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The Evolution of Taylor Swift’s Public Image

The album cover for Taylor Swift's "reputation."
The album cover for Taylor Swift's "reputation." By Courtesy of Raphael Lovaski, Unsplash
By Siena E. Lerner-Gill, Contributing Writer

Taylor Swift released her 10th studio album on Friday, inviting reflection on her rise to popularity as a public figure. As the only female artist to win Album of the Year three times at the Grammy Awards, Swift’s stardom ascends past most of her peers’. However, as her fame grew, her relationship with the media changed significantly, progressing from writing songs with her crushes’ real names to allegedly transporting herself in suitcases for privacy.

Beginning her career in 2006 as a 16-year-old country star with curly blond hair and an accent she picked up after moving to Nashville, Swift was known for playing into “America’s sweetheart” tropes. She giggled in interviews and came up with the idea for her first single in math class.

However, Swift’s celebrity skyrocketed two years later, with the release of her sophomore album “Fearless.” The rise of smash hits “Love Story” and “You Belong With Me” coincided with her first Grammy wins, the beginning of a public obsession with her relationship status, and the infamous interaction with Kanye West at the 2009 VMAs.

It was a huge year for Swift, who became an idol for young girls, a radio staple, and the subject of serious public debate for the first time. Her public image evolved to a larger version of what she was known as in 2006, as she described begging her parents to take her to Nashville the way another child might ask to go to Disneyland and reintroduced herself to the world.

She easily revealed aspects of her personal life, sharing exactly which songs on “Fearless” were about Joe Jonas on the Ellen DeGeneres Show, explaining that the intro to a song on “Speak Now” was 27 seconds long because that was the length of the voicemail he’d broken up with her in. Relatable, endearing, and innocent, Swift was willing to “do anything” to hear the sound of screaming fans.

As a musician who’d began her career by performing the national anthem at sporting events, Swift was careful to be patriotic but never political, to never swear, and to fit the bill of a polite young girl. She was the symbol of hard work and traditional family values, thanking “God, and family for moving to Nashville” when she won at her first CMAs in 2007.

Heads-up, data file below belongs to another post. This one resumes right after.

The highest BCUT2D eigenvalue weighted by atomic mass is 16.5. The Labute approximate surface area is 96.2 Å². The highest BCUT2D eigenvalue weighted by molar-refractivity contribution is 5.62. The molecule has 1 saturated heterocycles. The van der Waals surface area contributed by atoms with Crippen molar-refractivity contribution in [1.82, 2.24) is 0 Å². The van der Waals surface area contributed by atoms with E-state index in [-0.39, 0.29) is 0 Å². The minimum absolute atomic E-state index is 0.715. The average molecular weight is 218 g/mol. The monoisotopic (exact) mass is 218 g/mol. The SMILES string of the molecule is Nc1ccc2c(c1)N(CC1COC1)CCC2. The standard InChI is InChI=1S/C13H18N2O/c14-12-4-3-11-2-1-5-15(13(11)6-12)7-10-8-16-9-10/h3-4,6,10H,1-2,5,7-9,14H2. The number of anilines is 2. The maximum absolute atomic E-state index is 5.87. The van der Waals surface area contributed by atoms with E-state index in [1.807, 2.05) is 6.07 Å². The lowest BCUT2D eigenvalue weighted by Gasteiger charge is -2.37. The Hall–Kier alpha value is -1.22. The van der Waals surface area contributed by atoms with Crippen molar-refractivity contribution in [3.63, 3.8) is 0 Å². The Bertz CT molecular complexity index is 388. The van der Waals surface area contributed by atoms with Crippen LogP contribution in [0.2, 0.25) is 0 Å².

She reeled in the amount of herself she was willing to share with the world in the “Red” and “1989” eras but still emphasized her relatability and catapulted into even greater fame. She wrote about teaching boyfriends how to hide from the press in “I Know Places” and did her best to shift public focus from her romantic life by highlighting her friendships on tour and in music videos like “Bad Blood,” but she remained largely quiet about political issues and was instead applauded for her ability to rise above it all.

In 2016, everything changed when Kanye West released his song “Famous”, and controversy arose regarding a lyric mentioning Swift. A back and forth of swirling accusations, rebuttals, and commentary began, as other gossip about Swift’s breakup with Calvin Harris and feud with Katy Perry went public simultaneously. People spammed her social media with the snake emoji, and as a result Swift deleted all of her posts and began the “reputation” era, during which she reclaimed the snake, did almost no public appearances, and began a new era of her relationship with the media.

“There will be no further explanation. There will just be reputation,” was the phrase Swift coined as she began the new era musically and publicly. It signaled a break from Swift’s unimposing demeanor and willingness to keep her mouth shut about politics. In October 2018, she posted on Instagram endorsing Phil Breseden, a Democratic candidate for United States senate in Tennessee, and encouraging her followers to vote.

Since then, Swift has released four new albums and two re-recorded albums. Her starpower has climbed even higher, as her newest album “Midnights” broke the record for the most-streamed album in a day in Spotify history.

Taylor Swift is an unmoving presence in popular culture, signaling that her decision to share her political opinions and move away from the people-pleasing she was so committed to has not hurt her celebrity. Although the media will never tire from discussing her romantic history, Swift has done her best to extend the stance she took with her “reputation” album, putting her art at the forefront of her public life and rarely sharing details about her now six year long relationship with actor Joe Alwyn. Now Swift leads with her music and uses her platform to amplify causes she cares about.

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